number of smaller equilateral triangles is it NOT possible to
dissect a larger equilateral triangle into?
Find the sum and difference between a pair of two-digit numbers. Now find the sum and difference between the sum and difference! What happens?
Watch this video to see how to roll the dice. Now it's your turn! What do you notice about the dice numbers you have recorded?
This challenge focuses on finding the sum and difference of pairs of two-digit numbers.
Nim-7 game for an adult and child. Who will be the one to take the last counter?
Can you find all the ways to get 15 at the top of this triangle of numbers?
Find a route from the outside to the inside of this square, stepping on as many tiles as possible.
Take a counter and surround it by a ring of other counters that
MUST touch two others. How many are needed?
Can you make dice stairs using the rules stated? How do you know you have all the possible stairs?
Find out what a "fault-free" rectangle is and try to make some of
An investigation that gives you the opportunity to make and justify
Consider all two digit numbers (10, 11, . . . ,99). In writing down
all these numbers, which digits occur least often, and which occur
most often ? What about three digit numbers, four digit numbers. . . .
Can you put the numbers 1-5 in the V shape so that both 'arms' have the same total?
Triangle numbers can be represented by a triangular array of squares. What do you notice about the sum of identical triangle numbers?
In a Magic Square all the rows, columns and diagonals add to the 'Magic Constant'. How would you change the magic constant of this square?
What happens if you join every second point on this circle? How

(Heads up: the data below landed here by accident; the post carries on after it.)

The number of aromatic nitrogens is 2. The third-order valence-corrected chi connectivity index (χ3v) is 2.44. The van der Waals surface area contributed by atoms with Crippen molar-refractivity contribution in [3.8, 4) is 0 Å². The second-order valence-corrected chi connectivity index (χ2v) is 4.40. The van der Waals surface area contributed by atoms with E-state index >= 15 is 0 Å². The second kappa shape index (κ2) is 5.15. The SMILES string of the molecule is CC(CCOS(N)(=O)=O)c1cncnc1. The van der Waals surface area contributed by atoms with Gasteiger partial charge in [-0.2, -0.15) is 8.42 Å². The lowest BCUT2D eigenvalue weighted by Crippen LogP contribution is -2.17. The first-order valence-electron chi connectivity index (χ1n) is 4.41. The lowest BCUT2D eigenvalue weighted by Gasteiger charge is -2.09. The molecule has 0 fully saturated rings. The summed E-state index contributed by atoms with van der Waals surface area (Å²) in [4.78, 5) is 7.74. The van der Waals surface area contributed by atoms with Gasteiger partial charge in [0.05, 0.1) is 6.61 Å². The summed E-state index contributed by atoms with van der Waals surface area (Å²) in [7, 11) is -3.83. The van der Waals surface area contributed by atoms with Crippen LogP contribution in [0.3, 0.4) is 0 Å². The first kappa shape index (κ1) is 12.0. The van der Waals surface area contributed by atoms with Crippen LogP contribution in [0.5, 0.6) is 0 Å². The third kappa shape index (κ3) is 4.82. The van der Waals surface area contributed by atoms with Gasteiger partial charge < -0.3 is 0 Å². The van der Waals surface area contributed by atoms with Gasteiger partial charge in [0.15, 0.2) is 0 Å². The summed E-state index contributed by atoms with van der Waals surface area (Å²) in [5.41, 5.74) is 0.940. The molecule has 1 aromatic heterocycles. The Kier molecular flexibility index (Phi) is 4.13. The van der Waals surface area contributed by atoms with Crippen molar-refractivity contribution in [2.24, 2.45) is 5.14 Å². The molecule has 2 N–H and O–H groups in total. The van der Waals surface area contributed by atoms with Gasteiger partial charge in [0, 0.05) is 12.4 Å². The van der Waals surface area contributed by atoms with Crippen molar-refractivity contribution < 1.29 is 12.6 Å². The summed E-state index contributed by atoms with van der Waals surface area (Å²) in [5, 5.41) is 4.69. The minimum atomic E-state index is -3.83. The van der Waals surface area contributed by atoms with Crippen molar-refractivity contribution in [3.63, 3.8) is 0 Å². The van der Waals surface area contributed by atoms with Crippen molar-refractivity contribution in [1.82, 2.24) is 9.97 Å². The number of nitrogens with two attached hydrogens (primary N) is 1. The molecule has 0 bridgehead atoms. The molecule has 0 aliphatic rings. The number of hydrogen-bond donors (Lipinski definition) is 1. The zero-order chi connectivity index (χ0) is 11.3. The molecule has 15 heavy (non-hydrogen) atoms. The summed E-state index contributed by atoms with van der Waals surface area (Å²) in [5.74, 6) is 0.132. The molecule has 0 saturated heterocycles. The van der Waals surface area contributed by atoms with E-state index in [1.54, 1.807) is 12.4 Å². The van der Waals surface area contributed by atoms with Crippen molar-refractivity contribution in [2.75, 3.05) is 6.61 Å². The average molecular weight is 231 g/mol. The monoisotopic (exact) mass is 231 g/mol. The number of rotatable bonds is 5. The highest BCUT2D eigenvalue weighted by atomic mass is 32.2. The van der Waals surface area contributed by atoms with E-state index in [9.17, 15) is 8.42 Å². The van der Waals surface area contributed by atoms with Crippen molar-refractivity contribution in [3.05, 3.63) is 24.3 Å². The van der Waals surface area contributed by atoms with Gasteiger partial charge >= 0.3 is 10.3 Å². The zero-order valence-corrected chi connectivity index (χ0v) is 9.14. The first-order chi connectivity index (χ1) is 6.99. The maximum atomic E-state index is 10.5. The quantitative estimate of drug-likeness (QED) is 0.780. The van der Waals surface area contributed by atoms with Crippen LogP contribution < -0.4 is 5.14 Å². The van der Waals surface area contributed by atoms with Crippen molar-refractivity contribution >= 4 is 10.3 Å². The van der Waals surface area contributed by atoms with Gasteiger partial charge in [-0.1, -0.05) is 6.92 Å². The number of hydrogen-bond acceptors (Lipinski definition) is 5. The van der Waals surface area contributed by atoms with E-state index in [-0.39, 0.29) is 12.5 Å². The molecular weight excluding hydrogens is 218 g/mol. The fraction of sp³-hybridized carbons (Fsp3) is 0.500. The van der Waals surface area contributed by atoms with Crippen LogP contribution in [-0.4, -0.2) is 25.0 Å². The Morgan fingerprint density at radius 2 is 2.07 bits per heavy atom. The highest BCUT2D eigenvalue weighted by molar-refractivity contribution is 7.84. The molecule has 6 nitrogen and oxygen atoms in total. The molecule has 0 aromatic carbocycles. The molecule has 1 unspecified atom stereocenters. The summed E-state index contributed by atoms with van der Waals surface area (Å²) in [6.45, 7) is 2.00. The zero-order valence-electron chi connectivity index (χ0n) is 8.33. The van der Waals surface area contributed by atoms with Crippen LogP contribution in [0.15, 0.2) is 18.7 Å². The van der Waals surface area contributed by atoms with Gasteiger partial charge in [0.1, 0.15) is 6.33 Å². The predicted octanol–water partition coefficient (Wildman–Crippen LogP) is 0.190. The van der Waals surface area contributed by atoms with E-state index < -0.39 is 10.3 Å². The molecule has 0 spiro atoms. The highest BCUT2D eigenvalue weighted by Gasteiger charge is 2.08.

about every third point? Try with different steps and see if you
can predict what will happen.
Imagine starting with one yellow cube and covering it all over with
a single layer of red cubes, and then covering that cube with a
layer of blue cubes. How many red and blue cubes would you need?
How many different journeys could you make if you were going to visit four stations in this network? How about if there were five stations? Can you predict the number of journeys for seven stations?
We can arrange dots in a similar way to the 5 on a dice and they
usually sit quite well into a rectangular shape. How many
altogether in this 3 by 5? What happens for other sizes?
If you can copy a network without lifting your pen off the paper and without drawing any line twice, then it is traversable.
Decide which of these diagrams are traversable.
These squares have been made from Cuisenaire rods. Can you describe
the pattern? What would the next square look like?
Here are some arrangements of circles. How many circles would I need to make the next size up for each? Can you create your own arrangement and investigate the number of circles it needs?
A 2 by 3 rectangle contains 8 squares and a 3 by 4 rectangle
contains 20 squares. What size rectangle(s) contain(s) exactly 100
squares? Can you find them all?